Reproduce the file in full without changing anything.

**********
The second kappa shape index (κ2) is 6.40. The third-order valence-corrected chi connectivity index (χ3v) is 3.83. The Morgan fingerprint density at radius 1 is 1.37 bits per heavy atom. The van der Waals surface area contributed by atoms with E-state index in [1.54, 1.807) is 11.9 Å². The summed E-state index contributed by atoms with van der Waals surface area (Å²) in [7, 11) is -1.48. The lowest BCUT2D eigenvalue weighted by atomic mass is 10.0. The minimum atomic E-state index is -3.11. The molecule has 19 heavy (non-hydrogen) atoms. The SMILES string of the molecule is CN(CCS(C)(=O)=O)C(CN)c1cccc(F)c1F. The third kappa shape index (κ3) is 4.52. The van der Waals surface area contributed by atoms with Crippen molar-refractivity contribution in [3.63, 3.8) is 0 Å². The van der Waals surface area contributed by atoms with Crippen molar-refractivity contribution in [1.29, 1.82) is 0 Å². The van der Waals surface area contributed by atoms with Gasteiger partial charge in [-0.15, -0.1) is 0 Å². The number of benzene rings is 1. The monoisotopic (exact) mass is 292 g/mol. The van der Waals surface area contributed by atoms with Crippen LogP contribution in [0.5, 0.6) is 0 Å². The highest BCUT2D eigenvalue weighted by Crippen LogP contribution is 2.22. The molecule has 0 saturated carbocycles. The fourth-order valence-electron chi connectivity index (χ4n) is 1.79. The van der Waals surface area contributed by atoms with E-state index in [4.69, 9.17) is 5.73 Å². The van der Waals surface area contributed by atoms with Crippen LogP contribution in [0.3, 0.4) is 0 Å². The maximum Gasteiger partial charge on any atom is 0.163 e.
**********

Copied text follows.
The second kappa shape index (κ2) is 6.40. The third-order valence-corrected chi connectivity index (χ3v) is 3.83. The Morgan fingerprint density at radius 1 is 1.37 bits per heavy atom. The van der Waals surface area contributed by atoms with E-state index in [1.54, 1.807) is 11.9 Å². The summed E-state index contributed by atoms with van der Waals surface area (Å²) in [7, 11) is -1.48. The lowest BCUT2D eigenvalue weighted by atomic mass is 10.0. The minimum atomic E-state index is -3.11. The molecule has 19 heavy (non-hydrogen) atoms. The SMILES string of the molecule is CN(CCS(C)(=O)=O)C(CN)c1cccc(F)c1F. The third kappa shape index (κ3) is 4.52. The van der Waals surface area contributed by atoms with Crippen molar-refractivity contribution in [3.63, 3.8) is 0 Å². The van der Waals surface area contributed by atoms with Crippen molar-refractivity contribution in [1.29, 1.82) is 0 Å². The van der Waals surface area contributed by atoms with Gasteiger partial charge in [-0.15, -0.1) is 0 Å². The number of benzene rings is 1. The monoisotopic (exact) mass is 292 g/mol. The van der Waals surface area contributed by atoms with Crippen LogP contribution in [0.5, 0.6) is 0 Å². The highest BCUT2D eigenvalue weighted by Crippen LogP contribution is 2.22. The molecule has 0 saturated carbocycles. The fourth-order valence-electron chi connectivity index (χ4n) is 1.79. The van der Waals surface area contributed by atoms with E-state index in [4.69, 9.17) is 5.73 Å². The van der Waals surface area contributed by atoms with Crippen LogP contribution in [0.3, 0.4) is 0 Å². The maximum Gasteiger partial charge on any atom is 0.163 e.